Employers, Attitude and Employees (Part 1)

The biggest challenge as a manager is finding quality human resource for any position you seek to advertise. This is a worldwide problem I presume. Over time human resource managers in many firms have resulted to subcontract other recruitment firms to handle this duty. The problem has been that you get a good candidate that fits into the role perfectly, pay off the recruiting agent then down the line, say 6 months you start contemplating on new hires in the same position. The sole reason has always been attitude. Either due to negative performance fluctuates or the employee realizing his/her strengths can be of great value in the job market, and think they got it all. This is the biggest hinder to organizational growth either for employees or some employers.

Many managers in the 90s resorted to hire people from technical colleges as they are more hands on projects than those with degree certificates. This in Kenya specifically became quite a big deal, I remember in one of the talks in high school, one alumni encouraged us to have a certificate from a technical college before doing our degrees if possible, that this will make us more hands on and have a competitive edge in the market. Many people began joining technical colleges and sooner than we thought technical institutions advanced to provide degree programs, business has been good ever since but the products of labour; wait we are getting to that.

Flash forward to 2018, I find myself in the same position where I need to find perfect fits for roles but I think based on my experience with many candidates and employees the job sector needs to think of the recruitment process. In my college days, I worked for an organization while in college for 2 years as a volunteer and 1 year after I graduated, the pay was considered “pea nuts” but to me, I never realized that 2000 bob a month was small, my mother kept pushing me to find a sustainable work place. When I moved out I realized that my general attitude to life had changed and in my next interview, though I did not make it, the employer made a remark, “if Sam had the same attitude you have, the company would be in a better place.” Sam, I later came to realize was an industrial manager whom we were to replace.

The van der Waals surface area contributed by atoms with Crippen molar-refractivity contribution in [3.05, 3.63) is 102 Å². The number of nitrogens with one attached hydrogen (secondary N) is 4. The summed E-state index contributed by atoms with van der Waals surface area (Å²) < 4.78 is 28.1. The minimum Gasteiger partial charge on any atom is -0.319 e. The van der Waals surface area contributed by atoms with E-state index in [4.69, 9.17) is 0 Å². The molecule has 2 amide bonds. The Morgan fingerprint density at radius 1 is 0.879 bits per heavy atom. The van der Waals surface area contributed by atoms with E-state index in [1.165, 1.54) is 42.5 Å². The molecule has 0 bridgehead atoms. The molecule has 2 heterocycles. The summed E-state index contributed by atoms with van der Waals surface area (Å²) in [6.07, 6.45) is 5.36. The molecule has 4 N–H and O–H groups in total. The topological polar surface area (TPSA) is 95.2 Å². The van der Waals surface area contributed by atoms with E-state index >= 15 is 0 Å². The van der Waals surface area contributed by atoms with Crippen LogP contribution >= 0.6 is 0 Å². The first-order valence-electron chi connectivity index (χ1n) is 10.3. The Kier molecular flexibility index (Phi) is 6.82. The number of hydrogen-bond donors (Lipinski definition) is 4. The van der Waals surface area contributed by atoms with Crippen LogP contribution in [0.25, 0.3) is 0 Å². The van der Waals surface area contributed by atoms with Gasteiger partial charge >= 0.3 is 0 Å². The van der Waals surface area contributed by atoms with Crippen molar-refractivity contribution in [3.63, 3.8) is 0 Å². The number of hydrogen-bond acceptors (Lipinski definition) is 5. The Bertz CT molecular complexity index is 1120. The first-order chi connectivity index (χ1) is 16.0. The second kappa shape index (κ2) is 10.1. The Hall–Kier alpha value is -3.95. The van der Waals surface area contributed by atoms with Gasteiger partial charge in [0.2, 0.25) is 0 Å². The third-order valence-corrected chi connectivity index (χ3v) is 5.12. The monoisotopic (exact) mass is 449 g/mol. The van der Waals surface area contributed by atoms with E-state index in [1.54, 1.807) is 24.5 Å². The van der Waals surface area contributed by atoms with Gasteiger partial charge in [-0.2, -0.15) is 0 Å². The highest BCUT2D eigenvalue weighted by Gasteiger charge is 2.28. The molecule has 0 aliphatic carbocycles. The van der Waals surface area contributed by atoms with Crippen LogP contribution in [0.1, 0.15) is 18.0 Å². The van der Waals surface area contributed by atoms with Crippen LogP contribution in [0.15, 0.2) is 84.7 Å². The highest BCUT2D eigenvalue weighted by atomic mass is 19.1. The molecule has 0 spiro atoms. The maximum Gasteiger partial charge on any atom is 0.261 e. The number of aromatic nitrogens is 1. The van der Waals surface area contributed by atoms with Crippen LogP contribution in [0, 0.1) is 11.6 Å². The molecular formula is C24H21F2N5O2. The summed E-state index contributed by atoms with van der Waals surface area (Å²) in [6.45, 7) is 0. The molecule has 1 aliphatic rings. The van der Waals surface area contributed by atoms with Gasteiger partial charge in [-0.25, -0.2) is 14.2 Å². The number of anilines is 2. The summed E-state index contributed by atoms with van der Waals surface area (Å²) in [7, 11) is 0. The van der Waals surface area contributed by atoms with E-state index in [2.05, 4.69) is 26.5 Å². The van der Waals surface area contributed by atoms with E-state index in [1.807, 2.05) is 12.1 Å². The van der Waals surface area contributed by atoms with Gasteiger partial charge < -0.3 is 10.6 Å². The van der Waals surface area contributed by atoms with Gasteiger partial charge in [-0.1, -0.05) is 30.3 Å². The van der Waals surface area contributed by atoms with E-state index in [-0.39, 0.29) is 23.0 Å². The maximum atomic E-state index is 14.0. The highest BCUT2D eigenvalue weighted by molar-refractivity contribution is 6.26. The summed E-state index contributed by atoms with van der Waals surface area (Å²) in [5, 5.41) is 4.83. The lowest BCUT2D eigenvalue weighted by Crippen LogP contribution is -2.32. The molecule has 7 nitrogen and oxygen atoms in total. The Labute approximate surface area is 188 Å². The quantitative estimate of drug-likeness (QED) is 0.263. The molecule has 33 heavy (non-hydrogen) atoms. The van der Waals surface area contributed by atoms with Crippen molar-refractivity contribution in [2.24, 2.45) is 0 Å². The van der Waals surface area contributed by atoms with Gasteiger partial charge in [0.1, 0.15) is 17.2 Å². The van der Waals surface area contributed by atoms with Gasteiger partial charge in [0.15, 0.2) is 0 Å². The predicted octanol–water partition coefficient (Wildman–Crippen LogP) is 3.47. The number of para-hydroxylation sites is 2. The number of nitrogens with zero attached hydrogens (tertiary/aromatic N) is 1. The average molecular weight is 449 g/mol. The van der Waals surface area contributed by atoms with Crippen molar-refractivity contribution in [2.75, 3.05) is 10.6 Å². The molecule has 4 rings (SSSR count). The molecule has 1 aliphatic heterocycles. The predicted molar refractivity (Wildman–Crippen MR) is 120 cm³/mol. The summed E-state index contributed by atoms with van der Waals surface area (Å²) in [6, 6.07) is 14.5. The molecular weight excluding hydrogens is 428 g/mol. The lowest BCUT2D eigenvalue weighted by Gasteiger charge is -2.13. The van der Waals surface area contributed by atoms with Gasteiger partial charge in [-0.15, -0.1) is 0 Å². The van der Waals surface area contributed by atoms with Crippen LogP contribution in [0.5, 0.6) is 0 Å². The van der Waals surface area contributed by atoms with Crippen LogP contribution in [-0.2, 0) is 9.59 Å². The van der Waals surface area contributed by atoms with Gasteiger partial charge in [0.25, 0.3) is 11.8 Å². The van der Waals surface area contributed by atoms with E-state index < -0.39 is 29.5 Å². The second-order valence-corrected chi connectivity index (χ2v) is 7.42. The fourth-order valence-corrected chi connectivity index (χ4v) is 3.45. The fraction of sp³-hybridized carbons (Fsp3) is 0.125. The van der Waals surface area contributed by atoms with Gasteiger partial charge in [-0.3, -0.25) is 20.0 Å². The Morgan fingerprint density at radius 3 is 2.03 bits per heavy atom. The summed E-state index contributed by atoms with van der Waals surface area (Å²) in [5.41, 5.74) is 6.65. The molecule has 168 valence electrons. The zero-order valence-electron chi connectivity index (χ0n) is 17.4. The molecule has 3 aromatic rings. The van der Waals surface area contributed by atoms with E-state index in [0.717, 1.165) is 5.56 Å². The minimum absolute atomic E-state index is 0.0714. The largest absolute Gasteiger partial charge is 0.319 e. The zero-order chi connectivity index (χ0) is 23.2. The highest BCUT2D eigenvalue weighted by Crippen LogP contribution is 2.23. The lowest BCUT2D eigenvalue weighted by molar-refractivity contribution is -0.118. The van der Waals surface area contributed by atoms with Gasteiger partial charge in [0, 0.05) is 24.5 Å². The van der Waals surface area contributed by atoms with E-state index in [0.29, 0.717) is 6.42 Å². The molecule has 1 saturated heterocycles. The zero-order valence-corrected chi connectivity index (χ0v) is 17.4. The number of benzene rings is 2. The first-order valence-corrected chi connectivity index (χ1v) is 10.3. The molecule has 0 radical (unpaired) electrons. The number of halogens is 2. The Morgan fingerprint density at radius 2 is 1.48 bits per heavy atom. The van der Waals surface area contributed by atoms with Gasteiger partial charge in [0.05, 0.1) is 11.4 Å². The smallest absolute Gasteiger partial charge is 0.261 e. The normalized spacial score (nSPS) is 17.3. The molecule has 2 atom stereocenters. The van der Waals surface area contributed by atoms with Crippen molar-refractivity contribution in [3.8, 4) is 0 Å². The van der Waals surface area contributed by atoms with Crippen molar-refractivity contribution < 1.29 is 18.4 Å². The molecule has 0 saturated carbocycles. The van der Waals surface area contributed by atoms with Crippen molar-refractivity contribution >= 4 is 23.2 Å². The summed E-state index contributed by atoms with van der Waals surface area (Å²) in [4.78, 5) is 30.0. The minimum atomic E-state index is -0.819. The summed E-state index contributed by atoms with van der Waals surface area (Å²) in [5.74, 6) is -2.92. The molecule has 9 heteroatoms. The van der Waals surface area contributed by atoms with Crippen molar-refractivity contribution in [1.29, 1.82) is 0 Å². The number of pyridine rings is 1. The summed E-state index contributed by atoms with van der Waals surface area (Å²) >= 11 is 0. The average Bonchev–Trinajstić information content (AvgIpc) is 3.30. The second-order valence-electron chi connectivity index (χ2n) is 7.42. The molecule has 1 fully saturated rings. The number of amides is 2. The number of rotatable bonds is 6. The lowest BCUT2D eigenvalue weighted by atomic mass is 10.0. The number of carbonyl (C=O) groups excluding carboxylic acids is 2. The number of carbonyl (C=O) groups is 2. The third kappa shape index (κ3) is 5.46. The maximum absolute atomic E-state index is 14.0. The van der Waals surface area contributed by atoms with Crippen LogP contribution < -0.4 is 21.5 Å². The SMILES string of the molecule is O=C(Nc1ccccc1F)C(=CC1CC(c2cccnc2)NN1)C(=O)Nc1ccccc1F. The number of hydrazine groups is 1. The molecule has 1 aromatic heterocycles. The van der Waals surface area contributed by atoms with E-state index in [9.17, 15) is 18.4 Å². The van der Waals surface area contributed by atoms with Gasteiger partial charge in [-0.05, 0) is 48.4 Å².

To date, I look for such virtues in everybody I meet either at panels or while working on same projects. I believe that one’s attitude is like an aroma of their hearts and this can impact their performance either way. I feel that a lot has to be done to equip the youth with not only skills but the grit for the job market. Nowadays, it’s not the papers that move performance index but the attitude to the role given. An Indian leader once challenged me when I approached him for salary increase after 7 month of my stay in the Job place. He said “knowing Advanced Excel brother doesn’t make you indispensable” the know it all attitude I was developing was worked on. I was humbled to date. What earned me more respect and growth thereafter was performance.

I see future employees acquiring and retaining skills not on the basis of degrees or certificates anymore but rather on attitude. Having been a lead for a number of years now, I beginning to believe that attitude is everything. I also believe that employers and the country should introduce volunteer programs where fresh graduate have to pass through to develop the right attitude for full time employment. Most fresh graduates have a mindset that skills ought to be related to pay but my thought should be that performance based relations is much better.

In my next article we will look at how one could manage employee attitude my way.

© Sabwa John Milton, 2018

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